"The general expectation is that dark matter is composed of an elementary particle and that it has not yet been possible to detect this particle because it interacts with ordinary matter almost exclusively by gravitational force," says Hermann Nicholas. The model, developed in collaboration with Krzysztof Meissner, offers a new candidate for dark matter of this type, though with completely different properties from all candidates discussed so far, such as axions or WIMPs. The latter interact very poorly with known matter. The same applies to the very light gravity, which has repeatedly been offered as a candidate for dark matter in connection with low energy supersymmetry. However, this proposal goes in a completely different direction, since it no longer assigns a major role to over-symmetry, although the scheme originates from a maximum of N = 8 super gravity. "In particular, our scheme foresees the existence of superheavy gravity, which – unlike the usual candidates and unlike the previously considered light gravity – would also interact strongly and electromagnetically with ordinary matter," says Hermann Nicholas.
Their large mass means that these particles could only occur in a very dilute form in the universe; otherwise they would "shut down" the universe and thus lead to its early collapse. According to researcher Max Planck, one really won't need many of them to explain the content of dark matter in the universe and in our galaxy – a fraction of 10,000 cubic kilometers would be enough. The mass of particles postulated by Nicholas and Meissner is located in the area of Planck's mass – that is, about one hundred million kilograms. For comparison, protons and neutrons – the building blocks of the atomic nucleus – are about ten quintillion (ten million trillion) times lighter. In intergalactic space, the density will be even much lower.
"The stability of these heavy gravitas depends on their unusual quantum numbers (charges)," says Nikolai. "In particular, in the standard model, there will be no definitive states with corresponding charges in which these gravitas could collapse – otherwise they would disappear shortly after the Big Bang."
Their strong and electromagnetic interactions with known matter can make these dark matter particles easier to trace, despite their extreme rarity. One option is to look for them with special measurements in deep-underground flight, as these particles move much slower than the speed of light, as opposed to the ordinary elemental particles originating from cosmic radiation. However, they would penetrate Earth effortlessly because of their large mass – like a cannon ball that cannot be stopped by a swarm of mosquitoes.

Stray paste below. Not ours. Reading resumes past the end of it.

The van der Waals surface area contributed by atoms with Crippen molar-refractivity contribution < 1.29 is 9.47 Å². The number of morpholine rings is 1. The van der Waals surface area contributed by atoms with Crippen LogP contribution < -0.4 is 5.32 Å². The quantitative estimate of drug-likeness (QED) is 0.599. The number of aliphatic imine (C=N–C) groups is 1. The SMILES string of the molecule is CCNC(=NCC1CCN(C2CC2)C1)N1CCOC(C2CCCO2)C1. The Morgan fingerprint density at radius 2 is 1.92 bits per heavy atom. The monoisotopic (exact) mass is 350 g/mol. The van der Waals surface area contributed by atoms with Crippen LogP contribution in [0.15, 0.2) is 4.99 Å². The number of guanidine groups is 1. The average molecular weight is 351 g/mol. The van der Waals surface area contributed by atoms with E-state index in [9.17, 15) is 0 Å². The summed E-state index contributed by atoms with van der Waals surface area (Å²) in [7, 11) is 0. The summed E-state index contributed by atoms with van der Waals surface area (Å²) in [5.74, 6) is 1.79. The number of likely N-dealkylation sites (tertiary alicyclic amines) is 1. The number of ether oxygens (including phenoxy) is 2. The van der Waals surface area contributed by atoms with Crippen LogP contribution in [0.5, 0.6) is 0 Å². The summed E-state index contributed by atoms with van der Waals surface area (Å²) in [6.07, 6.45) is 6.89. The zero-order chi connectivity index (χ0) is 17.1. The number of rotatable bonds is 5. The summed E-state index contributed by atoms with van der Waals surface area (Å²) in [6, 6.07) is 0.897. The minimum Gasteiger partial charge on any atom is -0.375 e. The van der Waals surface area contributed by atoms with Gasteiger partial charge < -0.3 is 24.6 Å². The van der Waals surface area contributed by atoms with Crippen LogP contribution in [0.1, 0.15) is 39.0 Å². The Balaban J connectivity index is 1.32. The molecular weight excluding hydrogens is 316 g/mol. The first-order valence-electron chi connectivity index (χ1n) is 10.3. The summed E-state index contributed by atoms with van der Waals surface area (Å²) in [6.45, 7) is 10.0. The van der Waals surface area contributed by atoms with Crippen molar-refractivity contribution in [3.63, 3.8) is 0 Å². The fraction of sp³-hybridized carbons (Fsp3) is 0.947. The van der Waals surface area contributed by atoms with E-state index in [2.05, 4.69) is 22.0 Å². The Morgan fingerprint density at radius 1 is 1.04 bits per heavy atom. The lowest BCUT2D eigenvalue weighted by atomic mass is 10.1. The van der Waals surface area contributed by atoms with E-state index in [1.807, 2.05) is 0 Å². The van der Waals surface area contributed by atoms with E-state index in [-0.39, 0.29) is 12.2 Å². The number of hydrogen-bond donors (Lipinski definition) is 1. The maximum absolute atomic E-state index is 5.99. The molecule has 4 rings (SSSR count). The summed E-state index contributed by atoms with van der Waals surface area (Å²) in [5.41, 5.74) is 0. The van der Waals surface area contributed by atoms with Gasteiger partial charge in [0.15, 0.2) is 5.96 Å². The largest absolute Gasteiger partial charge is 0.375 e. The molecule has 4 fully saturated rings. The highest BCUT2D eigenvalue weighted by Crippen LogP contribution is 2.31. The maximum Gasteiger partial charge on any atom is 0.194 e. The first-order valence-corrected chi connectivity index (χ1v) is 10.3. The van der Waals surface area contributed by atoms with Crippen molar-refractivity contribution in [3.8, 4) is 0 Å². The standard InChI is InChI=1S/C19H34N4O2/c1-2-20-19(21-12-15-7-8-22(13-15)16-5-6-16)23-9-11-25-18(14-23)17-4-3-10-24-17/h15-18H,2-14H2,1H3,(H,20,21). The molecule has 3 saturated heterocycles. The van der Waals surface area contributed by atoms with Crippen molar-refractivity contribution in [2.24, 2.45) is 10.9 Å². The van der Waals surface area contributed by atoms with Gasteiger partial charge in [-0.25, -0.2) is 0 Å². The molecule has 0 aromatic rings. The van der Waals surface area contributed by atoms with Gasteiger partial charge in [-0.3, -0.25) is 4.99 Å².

This fact gives the idea to the researchers to use our planet as a "paleo-detector": "Earth orbits through the interplanetary space for about 4.5 billion years, during which time many of these massive gravitas must have penetrated In the process, particles must leave long, straight ionization traces in the rock, but it may not be easy to distinguish them from traces caused by known particles. "Ionizing radiation is known to cause lattice defects in crystalline structures. It is possible that relays are found such ionization traces in crystals that have remained stable for millions of years, "says Hermann Nicholas. Because of its long" exposure time ", such a search strategy may be successful even if dark matter is not homogeneously distributed within in the galaxies, but is subject to fluctuations in local density – which may also explain the failure of the search for more conventional dark matter candidates so far.
Looking for warm dark matter
Krzysztof A. Meissner et al. Planck mass charged gravity dark matter, Physical Review D (2019). DOI: 10.1103 / PhysRevD.100.035001
Krzysztof A. Meissner et al. Standard Model Fermions and Infinite R Symmetries, Physical Review Letters (2018). Doi: 10.1103 / PhysRevLett.121.091601
Max Planck Society
Heavyweight Candidate for Dark Matter (2019, August 21)